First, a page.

Democracy, often characterized by the freedom and equality it offers, is the best we can do with what we are given. John Locke's Second Treatise, on which much democratic theory leans, emphasizes man's natural state of liberty and reciprocity. The value of these elements is felt universally, perhaps especially by those who withhold them, for their lack enables such oppressors. Only where ideas freely find both expression and criticism, can they be properly evaluated and progress be made. Among governmental systems, Democracy offers man the most freedoms: freedom from oppression, freedom of thought and expression, freedom to earn and possess, but additionally, through checks and representation, freedom from his own tragically flawed nature.
The human condition is the first challenge to democracy. A man ultimately looks out for himself. Locke writes that "good and evil, reward and punishment, are the only motives to a rational creature: these are the spur and reins whereby all mankind are set on work, and guided." I suggest that it is more often the fear of punishment that checks our actions than an innate desire to flee evil; will not even the most upstanding driver accelerate a bit if he believes there is no officer around to notice? The fact that section 6 of Locke's treatise declares that "no one ought to harm another," and that he must differentiate so firmly between liberty and license, attests to man's propensity towards the latter. In the end, democracy preserves itself by granting freedom in measure, and checking the human impulses that would otherwise destroy it.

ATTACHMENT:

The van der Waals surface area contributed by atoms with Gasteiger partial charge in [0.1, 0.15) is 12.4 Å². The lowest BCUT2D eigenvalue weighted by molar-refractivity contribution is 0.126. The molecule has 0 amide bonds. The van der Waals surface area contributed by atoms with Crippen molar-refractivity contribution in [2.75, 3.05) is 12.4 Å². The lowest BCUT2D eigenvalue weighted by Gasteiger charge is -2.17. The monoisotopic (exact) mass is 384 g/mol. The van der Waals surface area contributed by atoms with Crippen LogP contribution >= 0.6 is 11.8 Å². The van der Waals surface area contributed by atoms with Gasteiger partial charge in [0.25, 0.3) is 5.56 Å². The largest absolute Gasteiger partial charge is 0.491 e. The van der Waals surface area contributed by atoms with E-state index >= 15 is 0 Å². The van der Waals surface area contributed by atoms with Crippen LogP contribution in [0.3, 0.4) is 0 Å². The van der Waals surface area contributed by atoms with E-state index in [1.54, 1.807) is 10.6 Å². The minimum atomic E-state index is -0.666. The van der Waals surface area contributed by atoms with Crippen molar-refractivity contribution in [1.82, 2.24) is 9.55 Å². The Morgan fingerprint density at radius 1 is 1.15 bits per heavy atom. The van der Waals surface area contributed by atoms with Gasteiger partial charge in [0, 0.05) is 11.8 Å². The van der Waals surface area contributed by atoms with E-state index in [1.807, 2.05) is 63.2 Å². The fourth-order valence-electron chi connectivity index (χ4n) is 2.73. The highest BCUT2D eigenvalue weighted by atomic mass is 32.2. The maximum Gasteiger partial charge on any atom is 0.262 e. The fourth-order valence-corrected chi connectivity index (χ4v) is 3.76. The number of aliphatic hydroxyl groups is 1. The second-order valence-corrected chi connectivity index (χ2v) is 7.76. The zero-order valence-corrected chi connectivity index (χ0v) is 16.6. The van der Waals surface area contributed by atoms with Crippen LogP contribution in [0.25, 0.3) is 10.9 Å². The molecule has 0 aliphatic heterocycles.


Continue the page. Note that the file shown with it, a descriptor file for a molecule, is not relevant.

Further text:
Knowledge, however, not freedom, is man's stealthiest weapon. Democracy's second limitation lies in its dependence on the informed reasoning of its constituents, for it is not synonymous with freedom; a body of voters may conceivably offer up its governance to a dictator or religious zealot. The nature of democracy is only to allow the people to continually tweak their own society through consensus and representation, and without education and the ability to reason, democracy can be the undoing of a people. Democracy combats foolishness in the same manner that it addresses human evil; it depends on systems of balances and on sheer numbers to sift out the bad.
There is nothing exceptional in a man's concern for his own interests. The foresight to design a system that best secures those interests for all men over time is a rarity. The founders of Democracy could not have believed in a perfect system, because they did not believe in the perfect human nature that such a system requires. Though checks and balances are no certain cure for man's flaws, the brilliance of democracy is that it acknowledges the depth of depravity and ignorance, and systematically disarms them.